When most people think of OCD or obsessive-compulsive disorder, they think of an excessively clean environment, someone who counts their steps, or people who can’t stop washings their hands. While these can all be symptoms of OCD, the disorder is far more complicated than quirky behaviors. OCD is an anxiety disorder and many people who suffer from OCD cope by abusing alcohol. If you’re stuck in the spiral of OCD and alcoholism, you must seek OCD treatment. Our alcohol rehab offers dual diagnosis treatment to get you the help that you need.
What Is OCD?
OCD, or obsessive-compulsive disorder, typically has two different facets: obsession and compulsion. Obsession often takes the form of intrusive thoughts. Compulsions are repetitive, disruptive behaviors that a person with OCD feels compelled to do. Compulsions can help to ease obsessive, intrusive thoughts. OCD is an anxiety disorder and may develop after trauma. It is often treated with a combination of medication and psychotherapy.
Obsessions typically take the form of unwanted thoughts or urges that are unpleasant and cause significant distress, such as thoughts about harming oneself or others. Compulsions are repetitive behaviors or mental rituals that a person feels compelled to do in order to ease the anxiety caused by obsessions. These behaviors can take many forms, such as repeated hand washing, counting, checking for safety, or other similar behaviors.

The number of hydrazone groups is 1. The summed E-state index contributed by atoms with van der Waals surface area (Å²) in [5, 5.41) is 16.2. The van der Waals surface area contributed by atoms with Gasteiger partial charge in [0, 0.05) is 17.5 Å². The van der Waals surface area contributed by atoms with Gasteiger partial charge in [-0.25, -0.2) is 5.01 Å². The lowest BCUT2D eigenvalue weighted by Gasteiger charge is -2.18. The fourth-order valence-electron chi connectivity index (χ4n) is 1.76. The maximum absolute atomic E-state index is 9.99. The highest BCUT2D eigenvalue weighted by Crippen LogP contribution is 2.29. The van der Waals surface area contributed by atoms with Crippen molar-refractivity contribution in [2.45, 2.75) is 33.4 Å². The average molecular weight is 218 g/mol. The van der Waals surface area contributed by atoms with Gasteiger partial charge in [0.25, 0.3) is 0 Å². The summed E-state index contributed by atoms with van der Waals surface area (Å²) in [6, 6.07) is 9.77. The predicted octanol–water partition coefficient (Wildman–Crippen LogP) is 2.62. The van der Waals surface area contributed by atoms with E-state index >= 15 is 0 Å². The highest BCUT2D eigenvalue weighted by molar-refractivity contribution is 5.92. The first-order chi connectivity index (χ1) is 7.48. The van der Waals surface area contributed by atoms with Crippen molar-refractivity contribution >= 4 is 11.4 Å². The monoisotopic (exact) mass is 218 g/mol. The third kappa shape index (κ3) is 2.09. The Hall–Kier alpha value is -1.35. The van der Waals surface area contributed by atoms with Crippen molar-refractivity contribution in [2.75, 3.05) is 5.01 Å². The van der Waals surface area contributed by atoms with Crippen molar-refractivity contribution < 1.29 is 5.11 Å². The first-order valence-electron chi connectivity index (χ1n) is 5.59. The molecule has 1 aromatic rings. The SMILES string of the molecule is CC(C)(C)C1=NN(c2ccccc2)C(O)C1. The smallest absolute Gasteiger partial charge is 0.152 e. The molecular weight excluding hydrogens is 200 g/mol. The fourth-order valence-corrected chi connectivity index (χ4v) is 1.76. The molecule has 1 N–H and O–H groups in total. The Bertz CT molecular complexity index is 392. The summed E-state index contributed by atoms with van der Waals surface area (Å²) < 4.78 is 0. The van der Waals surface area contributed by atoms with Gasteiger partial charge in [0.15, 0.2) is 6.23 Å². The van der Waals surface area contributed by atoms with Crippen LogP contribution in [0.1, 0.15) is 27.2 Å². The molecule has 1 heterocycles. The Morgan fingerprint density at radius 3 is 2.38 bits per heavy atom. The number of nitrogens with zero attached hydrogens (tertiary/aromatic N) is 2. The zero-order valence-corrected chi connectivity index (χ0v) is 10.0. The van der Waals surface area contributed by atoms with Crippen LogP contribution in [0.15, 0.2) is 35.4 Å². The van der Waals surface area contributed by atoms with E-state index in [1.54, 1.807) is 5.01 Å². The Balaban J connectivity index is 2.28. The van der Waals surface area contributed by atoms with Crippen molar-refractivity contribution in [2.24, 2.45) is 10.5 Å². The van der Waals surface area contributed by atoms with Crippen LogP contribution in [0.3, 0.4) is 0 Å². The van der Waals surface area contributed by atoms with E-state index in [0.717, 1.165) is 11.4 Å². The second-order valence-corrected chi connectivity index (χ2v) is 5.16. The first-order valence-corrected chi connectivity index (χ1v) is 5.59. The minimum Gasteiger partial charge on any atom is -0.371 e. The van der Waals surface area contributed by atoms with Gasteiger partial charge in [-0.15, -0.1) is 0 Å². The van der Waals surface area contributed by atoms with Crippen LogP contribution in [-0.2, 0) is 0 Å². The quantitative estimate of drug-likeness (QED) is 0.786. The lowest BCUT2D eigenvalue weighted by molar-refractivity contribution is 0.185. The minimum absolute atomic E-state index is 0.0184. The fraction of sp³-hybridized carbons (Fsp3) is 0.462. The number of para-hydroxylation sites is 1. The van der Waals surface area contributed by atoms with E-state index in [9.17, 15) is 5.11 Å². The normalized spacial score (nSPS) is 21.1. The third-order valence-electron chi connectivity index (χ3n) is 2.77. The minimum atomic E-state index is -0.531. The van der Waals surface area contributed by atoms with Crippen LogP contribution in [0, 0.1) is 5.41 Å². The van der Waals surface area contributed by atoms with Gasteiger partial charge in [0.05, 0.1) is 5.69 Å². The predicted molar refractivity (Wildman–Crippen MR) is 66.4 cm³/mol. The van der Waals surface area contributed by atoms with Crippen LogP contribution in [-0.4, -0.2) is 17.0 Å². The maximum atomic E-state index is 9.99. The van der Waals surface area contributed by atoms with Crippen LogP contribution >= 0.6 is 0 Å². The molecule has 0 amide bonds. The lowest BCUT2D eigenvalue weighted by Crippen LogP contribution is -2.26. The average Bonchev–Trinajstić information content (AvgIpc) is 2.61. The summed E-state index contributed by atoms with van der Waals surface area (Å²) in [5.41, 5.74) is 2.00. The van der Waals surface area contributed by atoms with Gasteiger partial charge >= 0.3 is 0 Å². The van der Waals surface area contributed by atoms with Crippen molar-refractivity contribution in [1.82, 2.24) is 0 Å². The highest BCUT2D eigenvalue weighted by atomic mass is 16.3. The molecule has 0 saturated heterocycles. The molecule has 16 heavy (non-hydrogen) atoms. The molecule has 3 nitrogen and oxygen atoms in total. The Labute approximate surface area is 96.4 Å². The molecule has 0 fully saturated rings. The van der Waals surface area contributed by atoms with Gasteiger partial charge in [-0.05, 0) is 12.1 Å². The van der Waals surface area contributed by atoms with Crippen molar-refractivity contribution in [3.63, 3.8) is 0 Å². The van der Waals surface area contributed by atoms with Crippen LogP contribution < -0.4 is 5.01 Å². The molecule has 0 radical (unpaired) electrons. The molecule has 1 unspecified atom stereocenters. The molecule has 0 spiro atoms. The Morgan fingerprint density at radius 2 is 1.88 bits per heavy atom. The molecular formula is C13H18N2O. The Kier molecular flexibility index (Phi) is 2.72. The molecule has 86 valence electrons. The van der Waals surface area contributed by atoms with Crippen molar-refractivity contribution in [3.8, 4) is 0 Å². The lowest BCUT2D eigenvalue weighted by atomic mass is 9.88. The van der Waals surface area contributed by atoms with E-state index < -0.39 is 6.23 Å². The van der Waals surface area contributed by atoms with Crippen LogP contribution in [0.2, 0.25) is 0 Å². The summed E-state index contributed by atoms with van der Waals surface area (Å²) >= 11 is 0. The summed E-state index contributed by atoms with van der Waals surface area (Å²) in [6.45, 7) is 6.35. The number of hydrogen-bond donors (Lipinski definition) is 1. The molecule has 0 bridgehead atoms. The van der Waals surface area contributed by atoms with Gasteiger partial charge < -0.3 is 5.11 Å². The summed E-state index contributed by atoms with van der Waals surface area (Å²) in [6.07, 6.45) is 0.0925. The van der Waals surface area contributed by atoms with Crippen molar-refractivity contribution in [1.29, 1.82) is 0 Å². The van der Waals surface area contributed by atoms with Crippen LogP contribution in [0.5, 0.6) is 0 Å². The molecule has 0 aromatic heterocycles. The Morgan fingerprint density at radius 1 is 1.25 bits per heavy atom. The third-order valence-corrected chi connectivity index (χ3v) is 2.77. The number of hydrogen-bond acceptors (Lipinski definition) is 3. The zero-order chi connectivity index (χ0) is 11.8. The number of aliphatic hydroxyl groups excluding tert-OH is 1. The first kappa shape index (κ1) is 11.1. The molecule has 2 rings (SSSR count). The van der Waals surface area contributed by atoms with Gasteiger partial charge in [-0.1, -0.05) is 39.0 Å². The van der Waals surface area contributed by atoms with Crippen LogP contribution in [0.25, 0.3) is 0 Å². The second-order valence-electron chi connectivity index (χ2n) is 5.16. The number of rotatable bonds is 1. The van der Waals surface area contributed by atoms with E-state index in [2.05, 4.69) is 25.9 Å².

Although OCD is often thought of as being associated with cleanliness and organization, these are just two of the many different types of obsessions and compulsions that people with OCD may experience. Other common examples include intrusive thoughts about harming others, repeated checking, or excessive hoarding.
How Are Alcoholism and OCD Related?
While many medications can help to ease the symptoms of OCD, people who have the disease may choose to self-medicate. This can result in the abuse of drugs and alcohol. People with OCD may struggle with a large amount of “noise,” or intrusive thoughts, in their minds. The use of drugs and/ or alcohol may give them a break from these intrusive thoughts. The feelings of relaxation associated with drinking can become addictive and quickly lead to a hard-to-overcome combination of OCD and alcoholism.
When a person with OCD drinks, they may drink to excess, as their brain finally gets a breather from the nonstop obsessive thoughts they deal with in everyday life. This can lead to binge drinking and blackouts. The next day, the person may feel intense anxiety and begin to obsess over how they acted, what others thought, how much money they spent, if someone is mad at them, etc. While this can result in turning to alcohol once again for anxiety relief, it can also cause other issues. This cycle can quickly spiral into alcoholism and OCD.
Dual Diagnosis Treatment